Tuesday, June 24, 2008

Is piracy more like stealing, or ad-blocking?

Though major media industry groups would have you believe that stealing music or other digital content is like stealing a physical object, a more appropriate analogy would be that it's a little like blocking ads on the internet. Ad revenue funds the content – you're paying for the content with your time – while the distribution costs are very little compared to distributing the content through physical media. But, people (and courts) often view the two issues very differently. While sharing an episode of The Office on BitTorrent could land you in court, no such case would be imaginable against someone who removed the ads from the official ad-supported version of the show on NBC's website. While copyright laws are viewed by all but anarchists (both anarcho-communists and market anarchists, actually) as sacrosanct, the WaPo leaves readers with the idea that the problem of ad-blocking might just work itself out.

The idea behind it is pretty obvious: blocking ads takes time, and people only do it if ads are obtrusive enough. If content providers are losing money because of missed ad revenues, they can respond by either two ways: an arms race to block and get around blocks, or by making the ads not worth blocking. Whereas the internet used to be filled with annoying talking ads, I haven't seen a video ad that starts automatically with the sound on in a long time. Even on a Romanian news website that I used to read which always had annoying ads long after professional American sites did, I haven't seen one lately. (The site, like most others, has gone upscale in a lot of other ways, but because of the brand name recognition it has, it can't shed its ridiculous name – HotNews.ro.) And though I almost always use Safari's pop-up suppressor, anecdotal evidence from when I surf without it tells me that pop-ups aren't nearly as prevalent as they once were. And though privacy advocates bemoan ad algorithms that analyze your habits and deliver ads that would appeal to you, ads are often helpful, and they can be a lot more helpful and less annoying to the consumer if they're better targeted.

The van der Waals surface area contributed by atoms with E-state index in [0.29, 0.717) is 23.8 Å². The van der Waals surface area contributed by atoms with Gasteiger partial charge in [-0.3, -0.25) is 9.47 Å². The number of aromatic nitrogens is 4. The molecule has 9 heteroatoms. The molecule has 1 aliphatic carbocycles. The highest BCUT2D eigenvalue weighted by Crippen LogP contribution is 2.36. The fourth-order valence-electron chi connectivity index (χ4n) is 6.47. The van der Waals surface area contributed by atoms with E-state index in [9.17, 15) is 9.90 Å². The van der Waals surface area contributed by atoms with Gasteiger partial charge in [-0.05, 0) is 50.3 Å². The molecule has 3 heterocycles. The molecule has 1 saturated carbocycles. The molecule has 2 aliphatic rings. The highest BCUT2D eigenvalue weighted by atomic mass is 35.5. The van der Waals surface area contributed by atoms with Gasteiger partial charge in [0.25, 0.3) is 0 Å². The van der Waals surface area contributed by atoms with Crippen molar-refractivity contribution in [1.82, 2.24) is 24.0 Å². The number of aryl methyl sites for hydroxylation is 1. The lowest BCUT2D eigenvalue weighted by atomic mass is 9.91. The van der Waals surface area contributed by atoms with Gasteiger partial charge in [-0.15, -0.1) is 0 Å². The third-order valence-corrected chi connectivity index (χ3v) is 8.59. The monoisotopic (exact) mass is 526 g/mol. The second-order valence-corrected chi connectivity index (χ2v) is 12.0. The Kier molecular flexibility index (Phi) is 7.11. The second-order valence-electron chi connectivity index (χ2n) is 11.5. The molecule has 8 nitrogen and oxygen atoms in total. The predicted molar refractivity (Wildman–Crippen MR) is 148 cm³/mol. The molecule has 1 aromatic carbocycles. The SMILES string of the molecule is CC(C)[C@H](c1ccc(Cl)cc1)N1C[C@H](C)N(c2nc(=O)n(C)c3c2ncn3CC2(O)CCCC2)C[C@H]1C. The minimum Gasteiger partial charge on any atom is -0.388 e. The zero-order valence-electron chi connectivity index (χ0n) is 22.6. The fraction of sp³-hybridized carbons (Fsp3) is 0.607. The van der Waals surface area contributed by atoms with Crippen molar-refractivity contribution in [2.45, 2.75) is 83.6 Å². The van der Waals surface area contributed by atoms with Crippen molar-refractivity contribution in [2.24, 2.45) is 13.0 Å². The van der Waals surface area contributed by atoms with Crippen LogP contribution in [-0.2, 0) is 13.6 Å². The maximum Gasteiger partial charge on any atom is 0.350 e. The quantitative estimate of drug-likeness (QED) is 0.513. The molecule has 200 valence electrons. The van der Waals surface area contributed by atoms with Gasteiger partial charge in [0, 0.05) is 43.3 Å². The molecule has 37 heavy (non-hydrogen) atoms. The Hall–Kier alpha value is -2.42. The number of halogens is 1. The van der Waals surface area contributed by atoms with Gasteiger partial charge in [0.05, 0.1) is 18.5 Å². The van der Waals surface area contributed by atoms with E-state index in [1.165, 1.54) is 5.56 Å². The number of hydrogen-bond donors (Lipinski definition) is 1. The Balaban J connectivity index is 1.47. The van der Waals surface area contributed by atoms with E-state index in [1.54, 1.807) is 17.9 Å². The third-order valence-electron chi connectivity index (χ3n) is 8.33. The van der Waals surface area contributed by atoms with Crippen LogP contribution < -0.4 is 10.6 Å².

Even though the media, courts, and lawmakers don't realize it yet, piracy has already forced producers of media content to make their products even more appealing than the pirated product. For example, I used to illegally download episodes of The Office with BitTorrent, until NBC started offering episodes with ads online for free. Though the pirated version is better quality, more enjoyable to watch since it doesn't have ads, and doesn't take much time if I plan properly, the ad-supported version is more appealing because I don't have to plan in advance. In fact, it even beats out (for me) streaming video pirate video sites like alluc.org, because it's faster and more reliable. Everyone I know who watches The Office (people who are the most appealing cohort: young people) watches it on nbc.com, and that includes people who also use pirate streaming video sites to watch shows that aren't available legally online.

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